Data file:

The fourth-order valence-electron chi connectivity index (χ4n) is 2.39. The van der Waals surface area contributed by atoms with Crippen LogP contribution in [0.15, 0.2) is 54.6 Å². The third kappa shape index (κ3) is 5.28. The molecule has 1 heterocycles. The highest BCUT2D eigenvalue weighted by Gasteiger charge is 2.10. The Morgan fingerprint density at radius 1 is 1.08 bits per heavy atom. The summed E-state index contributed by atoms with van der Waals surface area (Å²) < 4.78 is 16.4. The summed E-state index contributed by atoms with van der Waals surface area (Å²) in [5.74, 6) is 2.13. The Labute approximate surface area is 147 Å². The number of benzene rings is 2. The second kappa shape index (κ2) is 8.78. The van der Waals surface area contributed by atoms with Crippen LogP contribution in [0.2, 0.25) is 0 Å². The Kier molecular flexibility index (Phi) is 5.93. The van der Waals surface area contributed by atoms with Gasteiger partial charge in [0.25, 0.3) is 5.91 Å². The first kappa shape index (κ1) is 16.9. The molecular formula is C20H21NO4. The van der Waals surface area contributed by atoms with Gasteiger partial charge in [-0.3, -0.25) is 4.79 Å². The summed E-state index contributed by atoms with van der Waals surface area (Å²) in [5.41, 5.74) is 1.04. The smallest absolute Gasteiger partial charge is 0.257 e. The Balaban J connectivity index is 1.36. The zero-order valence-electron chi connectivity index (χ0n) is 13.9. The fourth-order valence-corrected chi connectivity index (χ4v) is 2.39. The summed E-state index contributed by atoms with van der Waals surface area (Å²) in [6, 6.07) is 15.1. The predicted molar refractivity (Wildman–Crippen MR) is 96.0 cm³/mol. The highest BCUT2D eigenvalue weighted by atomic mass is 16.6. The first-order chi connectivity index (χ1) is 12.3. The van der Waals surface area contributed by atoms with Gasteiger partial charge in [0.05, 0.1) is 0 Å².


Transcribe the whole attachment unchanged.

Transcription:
The fourth-order valence-electron chi connectivity index (χ4n) is 2.39. The van der Waals surface area contributed by atoms with Crippen LogP contribution in [0.15, 0.2) is 54.6 Å². The third kappa shape index (κ3) is 5.28. The molecule has 1 heterocycles. The highest BCUT2D eigenvalue weighted by Gasteiger charge is 2.10. The Morgan fingerprint density at radius 1 is 1.08 bits per heavy atom. The summed E-state index contributed by atoms with van der Waals surface area (Å²) < 4.78 is 16.4. The summed E-state index contributed by atoms with van der Waals surface area (Å²) in [5.74, 6) is 2.13. The Labute approximate surface area is 147 Å². The number of benzene rings is 2. The second kappa shape index (κ2) is 8.78. The van der Waals surface area contributed by atoms with Crippen LogP contribution in [0.2, 0.25) is 0 Å². The Kier molecular flexibility index (Phi) is 5.93. The van der Waals surface area contributed by atoms with Gasteiger partial charge in [0.25, 0.3) is 5.91 Å². The first kappa shape index (κ1) is 16.9. The molecular formula is C20H21NO4. The van der Waals surface area contributed by atoms with Gasteiger partial charge in [-0.3, -0.25) is 4.79 Å². The summed E-state index contributed by atoms with van der Waals surface area (Å²) in [5.41, 5.74) is 1.04. The smallest absolute Gasteiger partial charge is 0.257 e. The Balaban J connectivity index is 1.36. The zero-order valence-electron chi connectivity index (χ0n) is 13.9. The fourth-order valence-corrected chi connectivity index (χ4v) is 2.39. The summed E-state index contributed by atoms with van der Waals surface area (Å²) in [6, 6.07) is 15.1. The predicted molar refractivity (Wildman–Crippen MR) is 96.0 cm³/mol. The highest BCUT2D eigenvalue weighted by atomic mass is 16.6. The first-order chi connectivity index (χ1) is 12.3. The van der Waals surface area contributed by atoms with Gasteiger partial charge in [0.05, 0.1) is 0 Å².